With regard to the selected methodology, the central concern of this study will address the inner workings of the language of Gombrowicz’s texts and their translations. Therefore, the orientation towards structuralist schools of thought would appear as an accurate theoretical ground from which to further the textual analysis in question. However, the reservations over adopting linguistic or structuralist orientation (with which Gombrowicz was contemporary, and relatively in agreement with, yet by no means uncritical about) stems from the conjecture that although the method would prove functional in terms of the analysis of language solely, it might fail to address some central issues pertaining to the existential study of discourse.

Furthermore, unable to renounce its evident ‘transcendent objectivity’1 in relation to the subject/object of its scrutiny, structuralism makes metatextual assumptions about texts by organising them according to preprogrammed principles and restricting their semantic possibilities. Such a method entraps the text not only in a homogeneous scientific interpretation, but also in a particular historical moment, disregarding its potential temporal and socio-cultural variations, wherein the text generates further interpretations yet to come, contingent upon the liquidity of existence. To take the argument further, structuralism fails to respond to the singularity of literature as it stands outside of its subject and treats literature as an object through transcendent objectivity, which entails an encapsulation of the subject of study within a totalising discursive theory, and squanders its interminable becoming that is realised in the liquidity of existence.

Gombrowicz himself would be a most ardent opponent of a priori judgments made on literature as organised in keeping with scientific taxonomies, and an advocate of the self-reflexive language, as well as literature constituting a metaphor of existence.2 As Gombrowicz would have it, a human being must relentlessly ← 10 | 11 → escape form (which, as a metaphor of individual existential enslavement through dependence on social impositions, comprises the writer’s main existential trope) in order to manifest his/her singularity; literature must escape the analogous form of discursive theory: it should be the textuality and texture of text that provokes auto-commentary, something which remains the only metaphor of itself. Literature that attempts at doing justice to existence is inherently autotelic as it creates its own textual and linguistic reality structured as the existence it refers to.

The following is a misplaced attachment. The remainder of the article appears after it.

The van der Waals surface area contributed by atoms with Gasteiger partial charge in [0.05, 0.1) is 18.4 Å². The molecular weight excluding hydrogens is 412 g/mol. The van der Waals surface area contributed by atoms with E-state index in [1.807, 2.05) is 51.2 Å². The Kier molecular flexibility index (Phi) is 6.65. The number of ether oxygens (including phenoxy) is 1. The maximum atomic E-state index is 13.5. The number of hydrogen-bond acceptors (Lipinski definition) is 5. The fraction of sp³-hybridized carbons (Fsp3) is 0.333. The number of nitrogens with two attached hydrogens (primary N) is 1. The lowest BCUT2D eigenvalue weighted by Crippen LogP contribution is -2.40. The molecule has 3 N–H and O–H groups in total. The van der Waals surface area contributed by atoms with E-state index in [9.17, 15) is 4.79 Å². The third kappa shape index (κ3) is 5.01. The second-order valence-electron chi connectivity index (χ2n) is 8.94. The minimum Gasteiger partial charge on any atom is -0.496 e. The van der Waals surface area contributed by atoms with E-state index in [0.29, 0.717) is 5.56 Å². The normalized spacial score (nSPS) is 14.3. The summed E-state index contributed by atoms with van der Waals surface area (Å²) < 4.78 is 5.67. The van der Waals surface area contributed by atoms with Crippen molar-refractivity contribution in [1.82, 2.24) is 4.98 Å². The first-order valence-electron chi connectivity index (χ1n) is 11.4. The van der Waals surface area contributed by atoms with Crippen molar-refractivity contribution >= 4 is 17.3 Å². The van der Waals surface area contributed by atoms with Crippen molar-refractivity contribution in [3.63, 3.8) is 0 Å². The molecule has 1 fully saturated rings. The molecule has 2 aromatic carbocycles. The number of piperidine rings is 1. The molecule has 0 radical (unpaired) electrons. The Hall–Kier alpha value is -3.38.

Concomitantly, the literary text has an advantage over its commentary ever since it constitutes its own metatext that stems from intratextual practice producing heterogeneous discourse always in the process of becoming. The very process is realised in the act of reading as an active event, which is redolent of Gombrowicz’s existential tropes that may draw parallels with the existential experience of reading: always vacillating and shunning discursive objectivity.

For that reason, theory (as form) serves to restrict the semantic scope of textual phenomena, which, by oscillating within and exploding the liminality of space between word and being, is done justice to only in the reader’s response to the textual heterogeneity, through a creative reading of the text that is not merely subject to interpretation but inspires further interpretations itself. On the reader’s part the interpretation of text cannot be limited to a single approach; rather this is the accumulation of cultural assumptions based on a never-stable geographical, historical situation, as well as social hierarchies that pave the way for interpretations recorded by experience.

In Gombrowicz the event of reading plays a crucial role in recognising and exploring the text as the other. Metatextual qualities create another dimension for the reader to explore the text from an alternative anamorphic angle; and it is through interpretation that the reader is committed to generating textual others. The act of interpretation is based on the existential experience that is anchored in the narrator-reader relation. With the intention of doing justice to the textual issues indicated above, the next part will employ theories investigating intratextual complexities of language and existence, namely postmodernist theories, deconstructive criticisms of textual difference, and, in order to explore the ways the text as being corresponds to the act of interpretation as an existential experience of heterogeneous literary text by the reader, poststructuralist hermeneutics. ← 11 | 12 → The shifting of interpretative grounds between philosophy and literature in Gombrowicz (or rather the insistence that the writer’s oeuvre be conceived beyond such conventional disciplinary divisions) will help articulate the niche of my work, extending beyond a traditional classification of Gombrowicz as an existentialist, by situating the writer’s existentialism in postmodern English and American contexts, and by exploring the ways in which it corresponds to deconstructive assumptions filtered through hermeneutic practices.

With all this in mind, I consider it justified that the methodology of this analytic inquiry comprise nonessentialist approaches committed to textual reading practice as opposed to a programmatic reading method offering a descriptive explication of the text’s meaning. This orientation has been substantiated by the conviction that the liminality between language and existence can be explored in no other way than through active engagement in the intratextual workings of a self-reflexive language of text (as opposed to investigated through a discursive theory) dramatising its inherent textual difference and/or polysemy. With regard to the latter, the author proves his partial methodological indebtedness to deconstructionist and hermeneutic textual practices.